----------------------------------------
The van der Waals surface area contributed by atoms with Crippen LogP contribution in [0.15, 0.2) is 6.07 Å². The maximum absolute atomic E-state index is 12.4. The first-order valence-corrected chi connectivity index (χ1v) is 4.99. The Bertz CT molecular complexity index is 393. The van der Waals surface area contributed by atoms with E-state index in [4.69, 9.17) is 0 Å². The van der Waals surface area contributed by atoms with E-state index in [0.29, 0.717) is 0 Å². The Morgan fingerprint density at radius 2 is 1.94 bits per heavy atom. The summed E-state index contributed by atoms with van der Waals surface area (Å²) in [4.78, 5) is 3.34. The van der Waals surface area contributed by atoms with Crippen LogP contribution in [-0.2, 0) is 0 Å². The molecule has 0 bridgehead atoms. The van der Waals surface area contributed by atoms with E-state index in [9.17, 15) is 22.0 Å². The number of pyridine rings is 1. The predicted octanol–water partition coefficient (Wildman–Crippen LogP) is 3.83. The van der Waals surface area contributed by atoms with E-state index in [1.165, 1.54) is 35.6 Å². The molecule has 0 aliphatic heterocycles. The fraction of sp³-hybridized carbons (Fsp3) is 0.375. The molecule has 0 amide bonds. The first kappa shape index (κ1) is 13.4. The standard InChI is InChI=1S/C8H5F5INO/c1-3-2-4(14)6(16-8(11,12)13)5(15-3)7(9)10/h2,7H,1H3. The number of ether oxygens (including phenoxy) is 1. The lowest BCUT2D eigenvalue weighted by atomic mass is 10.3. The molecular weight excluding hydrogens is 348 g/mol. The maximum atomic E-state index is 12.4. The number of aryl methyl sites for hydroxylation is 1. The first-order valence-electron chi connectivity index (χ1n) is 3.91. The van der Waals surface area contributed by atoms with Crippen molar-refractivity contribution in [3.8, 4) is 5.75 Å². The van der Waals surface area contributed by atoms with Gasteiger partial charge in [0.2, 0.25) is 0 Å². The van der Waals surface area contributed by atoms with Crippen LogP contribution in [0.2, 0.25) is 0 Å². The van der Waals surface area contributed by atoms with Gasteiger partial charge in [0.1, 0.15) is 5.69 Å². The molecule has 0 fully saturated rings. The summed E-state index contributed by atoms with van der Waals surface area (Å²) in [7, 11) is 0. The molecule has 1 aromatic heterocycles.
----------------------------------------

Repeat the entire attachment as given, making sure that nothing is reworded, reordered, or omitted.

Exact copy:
The van der Waals surface area contributed by atoms with Crippen LogP contribution in [0.15, 0.2) is 6.07 Å². The maximum absolute atomic E-state index is 12.4. The first-order valence-corrected chi connectivity index (χ1v) is 4.99. The Bertz CT molecular complexity index is 393. The van der Waals surface area contributed by atoms with E-state index in [4.69, 9.17) is 0 Å². The van der Waals surface area contributed by atoms with E-state index in [0.29, 0.717) is 0 Å². The Morgan fingerprint density at radius 2 is 1.94 bits per heavy atom. The summed E-state index contributed by atoms with van der Waals surface area (Å²) in [4.78, 5) is 3.34. The van der Waals surface area contributed by atoms with Crippen LogP contribution in [-0.2, 0) is 0 Å². The molecule has 0 bridgehead atoms. The van der Waals surface area contributed by atoms with E-state index in [9.17, 15) is 22.0 Å². The number of pyridine rings is 1. The predicted octanol–water partition coefficient (Wildman–Crippen LogP) is 3.83. The van der Waals surface area contributed by atoms with E-state index in [1.165, 1.54) is 35.6 Å². The molecule has 0 aliphatic heterocycles. The fraction of sp³-hybridized carbons (Fsp3) is 0.375. The molecule has 0 amide bonds. The first kappa shape index (κ1) is 13.4. The standard InChI is InChI=1S/C8H5F5INO/c1-3-2-4(14)6(16-8(11,12)13)5(15-3)7(9)10/h2,7H,1H3. The number of ether oxygens (including phenoxy) is 1. The lowest BCUT2D eigenvalue weighted by atomic mass is 10.3. The molecular weight excluding hydrogens is 348 g/mol. The maximum atomic E-state index is 12.4. The number of aryl methyl sites for hydroxylation is 1. The first-order valence-electron chi connectivity index (χ1n) is 3.91. The van der Waals surface area contributed by atoms with Crippen molar-refractivity contribution in [3.8, 4) is 5.75 Å². The van der Waals surface area contributed by atoms with Gasteiger partial charge in [0.2, 0.25) is 0 Å². The van der Waals surface area contributed by atoms with Crippen LogP contribution in [0.2, 0.25) is 0 Å². The van der Waals surface area contributed by atoms with Gasteiger partial charge in [0.1, 0.15) is 5.69 Å². The molecule has 0 fully saturated rings. The summed E-state index contributed by atoms with van der Waals surface area (Å²) in [7, 11) is 0. The molecule has 1 aromatic heterocycles.